SMITH: OK. So let's get to lesson two for worldwide pop music success. All right, you've industrialized the product, right? How do you get it out to obsessed teenagers of the world? OK, let's start again in America. The American music industry took off when they started to take control of the distribution system. A hit song isn't a hit unless everybody hears it. So in America, that meant the phonograph record, of course, and then radio and then, after the Depression, a nifty piece of high-tech distribution.

WEISBARD: The jukebox saved the record industry.

(SOUNDBITE OF BENNY GOODMAN'S "SING, SING, SING")

SMITH: The jukebox is amazing because it immediately created this demand for records. And soon enough, every bar and diner had a jukebox, and they all needed records. And even better, it had to be the kind of record that lots of people wanted to hear, and because this was a machine that played them, you knew, for the first time, statistics - what people were playing. And, you know, Eric Weisbard tells the story about record executives watching a waitress, like, work a very long shift, hearing this song over and over again, and then when everybody goes home, she puts money in the jukebox and listens to the same song again. And this was a wake-up call to the music industry.

WEISBARD: Oh, my God. There is no end to the number of times we should be playing our hit songs.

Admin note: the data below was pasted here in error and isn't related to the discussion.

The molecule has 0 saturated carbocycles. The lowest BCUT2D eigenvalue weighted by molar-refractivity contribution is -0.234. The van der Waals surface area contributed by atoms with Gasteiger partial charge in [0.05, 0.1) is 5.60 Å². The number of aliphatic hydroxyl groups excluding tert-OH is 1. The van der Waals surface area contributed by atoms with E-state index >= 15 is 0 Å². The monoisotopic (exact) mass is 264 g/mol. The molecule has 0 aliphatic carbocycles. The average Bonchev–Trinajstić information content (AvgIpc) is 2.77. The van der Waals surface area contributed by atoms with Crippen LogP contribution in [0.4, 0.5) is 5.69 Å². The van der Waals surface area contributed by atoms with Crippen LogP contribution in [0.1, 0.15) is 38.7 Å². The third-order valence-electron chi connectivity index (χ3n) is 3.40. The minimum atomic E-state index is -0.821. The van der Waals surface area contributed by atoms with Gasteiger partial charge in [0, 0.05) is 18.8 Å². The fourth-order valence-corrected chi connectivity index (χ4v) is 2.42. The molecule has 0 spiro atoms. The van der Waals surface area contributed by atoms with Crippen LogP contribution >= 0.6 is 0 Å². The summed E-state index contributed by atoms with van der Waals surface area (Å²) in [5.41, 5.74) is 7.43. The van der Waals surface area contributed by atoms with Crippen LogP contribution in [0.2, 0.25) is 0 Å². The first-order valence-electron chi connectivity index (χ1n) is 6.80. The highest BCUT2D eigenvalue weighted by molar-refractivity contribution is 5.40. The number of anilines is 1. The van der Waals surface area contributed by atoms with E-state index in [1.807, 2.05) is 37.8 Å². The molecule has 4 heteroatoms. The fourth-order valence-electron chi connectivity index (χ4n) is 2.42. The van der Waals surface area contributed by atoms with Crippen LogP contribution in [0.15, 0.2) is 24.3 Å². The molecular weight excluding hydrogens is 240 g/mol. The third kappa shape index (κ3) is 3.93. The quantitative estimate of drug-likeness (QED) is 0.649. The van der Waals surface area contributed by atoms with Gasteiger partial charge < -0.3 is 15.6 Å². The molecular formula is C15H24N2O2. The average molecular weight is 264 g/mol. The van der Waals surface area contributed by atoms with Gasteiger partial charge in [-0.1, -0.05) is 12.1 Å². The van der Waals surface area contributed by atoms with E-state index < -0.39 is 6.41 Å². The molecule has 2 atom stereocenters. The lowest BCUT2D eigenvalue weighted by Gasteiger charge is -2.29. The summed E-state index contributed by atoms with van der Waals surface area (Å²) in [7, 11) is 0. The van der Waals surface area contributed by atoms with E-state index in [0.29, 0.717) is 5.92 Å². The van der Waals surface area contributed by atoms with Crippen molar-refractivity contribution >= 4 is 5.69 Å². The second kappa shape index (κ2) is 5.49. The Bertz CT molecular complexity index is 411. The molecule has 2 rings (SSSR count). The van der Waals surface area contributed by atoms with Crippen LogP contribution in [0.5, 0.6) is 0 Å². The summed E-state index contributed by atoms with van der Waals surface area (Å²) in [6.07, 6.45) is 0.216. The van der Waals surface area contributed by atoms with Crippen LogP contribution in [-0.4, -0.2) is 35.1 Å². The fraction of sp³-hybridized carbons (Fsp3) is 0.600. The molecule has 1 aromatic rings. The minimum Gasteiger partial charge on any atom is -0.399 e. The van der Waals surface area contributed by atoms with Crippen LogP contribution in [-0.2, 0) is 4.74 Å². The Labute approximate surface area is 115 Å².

SMITH: And American music adapted to the jukebox. Pop music became louder, faster, more fun - music for groups, not just sitting with ma and pa and singing along to "Oh! Susanna." Top 40 radio was essentially a radio version of the jukebox. America had its distribution system.

CHACE: All right, now Korea - Korea learned the same lesson about technology. But their huge advantage is that they didn't come of age in the jukebox era. In America, pop music means audio, right? Like, we invented pop music when all you could do was listen to it. In Korea, pop music always comes with an image.

(SOUNDBITE OF SONG, "FANTASTIC BABY")

BIG BANG: (Singing in Korean).

CHACE: This is Big Bang, an incredibly popular Korean pop band, releasing a record on a TV show called "Inkigayo." New country has a new infrastructure. While our record labels were built on the radio system, Korea's were built on television. We called up Danny Im. He's this hip-hop star from back in the '90s in Korea. And he remembers, when you release a song in Korea, you debut it on national television.

DANNY IM: In Korea, basically, almost everything's national television, so - because it's such a small country. So everyone sees everything.

CHACE: From the very beginning, Koreans were used to looking for Korean music on their screens. To get new music, they watched television. And everyone was watching the same thing. And this is going to turn out to be a huge competitive advantage for Korea.

SMITH: Yeah, because the third thing you need to have to take over the world - the third lesson of pop music domination is this. You have to combine the industrial product - your hits from the hit factory - and the technology you have at hand into a neat little package.